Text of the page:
Who’s Wearing the Halo Now?
by Sylvia Bond
Supernatural Episode Review – Season 5, Episode 21
“Two Minutes to Midnight”
Did I like the episode this week? Yes, I did, very much. I had a good time watching it, the boys looked especially pretty (and sparkly and rosy and rested), and on top of all that, the story of how the boys are going to avert the apocalypse got told a little bit more. Plus, there were little tidbits of information and subtle switches and interesting turns in the relationship between the brothers, thusly I had things to think about, so all the way around, I was a happy fangirl.
The basic plot is that the boys must get the Magic Ring from Pestilence, who is currently in Davenport, Iowa, shaking things up and spreading his germs. Pestilence is nasty, and Matt Frewer plays him very well, with a Jim-Carrey-on-low-simmer-about-to-boil air. The boys combat him, demon deals are made, and Sam not only comes into his own, but is verbally acknowledged for doing so. Even the Soap Angel has something nice to say about and TO Sam. My cup runneth over.
In the opening scene at MB’s house, Sam leans against the kitchen counter and calmly states that his idea of being Lucky’s meatsuit is only going to happen if there is a consensus. I liked it very much that Sam was trying to have a reasonable conversation about it, and isn’t planning to go haring off on his own, doing the daring do. But the others aren’t participating in kind. MB is trying not to take sides, whilst Dean struts and points and plays the Big Brother role.
If there is anything Big Brothers have a hard time with, it is that, in their minds, Little Brothers are still “only little” (even if, and especially in this case, it is only a metaphorical “little”). They are also too young and inexperienced to drive, can’t balance their checkbooks (also a metaphorical checkbook, since the Winchesters do not, to my knowledge, have any bank accounts), nor are they capable of paying their bills, or feeding their fish, and they don’t even know enough to shake their own peens after they urinate, even though they’ve been doing any and all of the above for years.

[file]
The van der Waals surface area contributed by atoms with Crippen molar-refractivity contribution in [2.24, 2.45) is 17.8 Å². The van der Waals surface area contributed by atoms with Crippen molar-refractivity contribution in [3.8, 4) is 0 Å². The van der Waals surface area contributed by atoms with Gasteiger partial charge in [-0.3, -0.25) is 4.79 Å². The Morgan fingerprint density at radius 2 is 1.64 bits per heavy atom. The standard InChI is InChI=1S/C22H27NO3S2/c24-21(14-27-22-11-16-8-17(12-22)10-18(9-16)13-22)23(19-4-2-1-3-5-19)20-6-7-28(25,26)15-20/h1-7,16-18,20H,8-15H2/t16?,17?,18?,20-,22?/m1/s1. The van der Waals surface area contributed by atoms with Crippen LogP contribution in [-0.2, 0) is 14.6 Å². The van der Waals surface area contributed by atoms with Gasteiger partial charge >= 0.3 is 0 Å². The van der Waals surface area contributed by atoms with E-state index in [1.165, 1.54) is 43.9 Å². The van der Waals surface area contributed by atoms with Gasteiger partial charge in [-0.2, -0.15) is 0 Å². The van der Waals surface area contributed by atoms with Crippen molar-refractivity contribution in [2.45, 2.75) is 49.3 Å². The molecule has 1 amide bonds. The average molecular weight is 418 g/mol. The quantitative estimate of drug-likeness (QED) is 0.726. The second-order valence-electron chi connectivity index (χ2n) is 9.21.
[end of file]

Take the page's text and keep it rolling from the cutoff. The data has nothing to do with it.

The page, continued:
What I love is that even after Sam’s acquiescent shrug, Dean points at him very sternly and says, “This isn’t over.” And this from the guy who doesn’t like to have those touchy-feely talks, so I’m pretty sure the conversation to come will involve more finger pointing, as well as bossy statements like “Because I said so,” and “You’re an idiot if you think that’s going to work.” Somewhere in there, however, will come a statement from Dean to Sam that sounds like “You’ll get yourself killed, you stupid jerk,” which is Winchester-speak for “I love you, dude, so don’t die on me.” (Plus, right away, I notice that the lighting is soft but direct, and makes the boys eyes sparkle and their skin look touchable, which bodes well for the lighting and close-ups for the rest of the ep.)
The Soap Angel calls from his hospital bed, and explains as he complains that he’s got no angel mo-jo to speak of. (Nor any underwear, most likely.) He is bashed up and dressed in a hospital johnny, which is kind of cute. He also seems to be the right kind of angel this week, my kind of angel, not quite used to his human skin, not understanding what aspirin is for, and just a little bit confused with no wings to carry him places. Dean is on the phone with him, trying to control every single aspect of every single thing, like older siblings do, while MB and Sam stand around with their mouths in their faces, not allowed to participate. Which, since Dean is being bossy, makes sense, as there’s not much you can do when the firstborn takes over the joint.
Off the boys go to the convalescent home where Pestilence is doing his little dance of filth and right away, I realize that the boys are on the hunt together, sitting in the Impala, dithering about what to do, which brought me great joy, because this is how it should always be. They’re both using binoculars to scope the joint. Thankfully, someone on the camera crew figured out that you actually can’t see anything using binoculars if someone’s head is in the way, so both boys are looking forward through the front windshield instead of pretending they can see through the other one’s head as they aim their binoculars out the driver’s side or passenger side window.